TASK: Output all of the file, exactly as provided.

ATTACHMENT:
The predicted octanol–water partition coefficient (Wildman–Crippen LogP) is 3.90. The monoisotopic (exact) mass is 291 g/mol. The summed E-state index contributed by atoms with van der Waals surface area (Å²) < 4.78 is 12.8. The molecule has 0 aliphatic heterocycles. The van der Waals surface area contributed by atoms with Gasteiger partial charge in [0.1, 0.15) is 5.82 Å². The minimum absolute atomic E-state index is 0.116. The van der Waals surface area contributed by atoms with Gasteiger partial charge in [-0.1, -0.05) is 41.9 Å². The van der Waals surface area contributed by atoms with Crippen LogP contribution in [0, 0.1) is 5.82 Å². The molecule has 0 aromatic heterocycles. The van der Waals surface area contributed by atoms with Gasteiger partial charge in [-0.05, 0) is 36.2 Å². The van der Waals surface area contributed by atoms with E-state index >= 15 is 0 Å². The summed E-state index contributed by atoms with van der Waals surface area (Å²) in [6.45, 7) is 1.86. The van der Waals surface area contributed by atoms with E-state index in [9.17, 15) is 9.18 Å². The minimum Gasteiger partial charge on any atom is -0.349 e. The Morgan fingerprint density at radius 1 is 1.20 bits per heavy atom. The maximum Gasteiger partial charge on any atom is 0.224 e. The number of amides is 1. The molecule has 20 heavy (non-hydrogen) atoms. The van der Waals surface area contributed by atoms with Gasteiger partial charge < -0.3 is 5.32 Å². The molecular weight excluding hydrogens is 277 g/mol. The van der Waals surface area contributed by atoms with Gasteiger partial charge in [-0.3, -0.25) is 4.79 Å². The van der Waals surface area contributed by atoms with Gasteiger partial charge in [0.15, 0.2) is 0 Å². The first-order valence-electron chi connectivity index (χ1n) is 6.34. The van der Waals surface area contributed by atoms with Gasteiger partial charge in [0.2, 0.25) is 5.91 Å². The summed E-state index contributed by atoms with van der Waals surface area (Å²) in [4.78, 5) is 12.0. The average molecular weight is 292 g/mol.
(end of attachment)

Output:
The predicted octanol–water partition coefficient (Wildman–Crippen LogP) is 3.90. The monoisotopic (exact) mass is 291 g/mol. The summed E-state index contributed by atoms with van der Waals surface area (Å²) < 4.78 is 12.8. The molecule has 0 aliphatic heterocycles. The van der Waals surface area contributed by atoms with Gasteiger partial charge in [0.1, 0.15) is 5.82 Å². The minimum absolute atomic E-state index is 0.116. The van der Waals surface area contributed by atoms with Gasteiger partial charge in [-0.1, -0.05) is 41.9 Å². The van der Waals surface area contributed by atoms with Crippen LogP contribution in [0, 0.1) is 5.82 Å². The molecule has 0 aromatic heterocycles. The van der Waals surface area contributed by atoms with Gasteiger partial charge in [-0.05, 0) is 36.2 Å². The van der Waals surface area contributed by atoms with E-state index >= 15 is 0 Å². The summed E-state index contributed by atoms with van der Waals surface area (Å²) in [6.45, 7) is 1.86. The van der Waals surface area contributed by atoms with E-state index in [9.17, 15) is 9.18 Å². The minimum Gasteiger partial charge on any atom is -0.349 e. The Morgan fingerprint density at radius 1 is 1.20 bits per heavy atom. The maximum Gasteiger partial charge on any atom is 0.224 e. The number of amides is 1. The molecule has 20 heavy (non-hydrogen) atoms. The van der Waals surface area contributed by atoms with Gasteiger partial charge < -0.3 is 5.32 Å². The molecular weight excluding hydrogens is 277 g/mol. The van der Waals surface area contributed by atoms with Gasteiger partial charge in [-0.3, -0.25) is 4.79 Å². The van der Waals surface area contributed by atoms with Gasteiger partial charge in [0.15, 0.2) is 0 Å². The first-order valence-electron chi connectivity index (χ1n) is 6.34. The van der Waals surface area contributed by atoms with Gasteiger partial charge in [0.2, 0.25) is 5.91 Å². The summed E-state index contributed by atoms with van der Waals surface area (Å²) in [4.78, 5) is 12.0. The average molecular weight is 292 g/mol.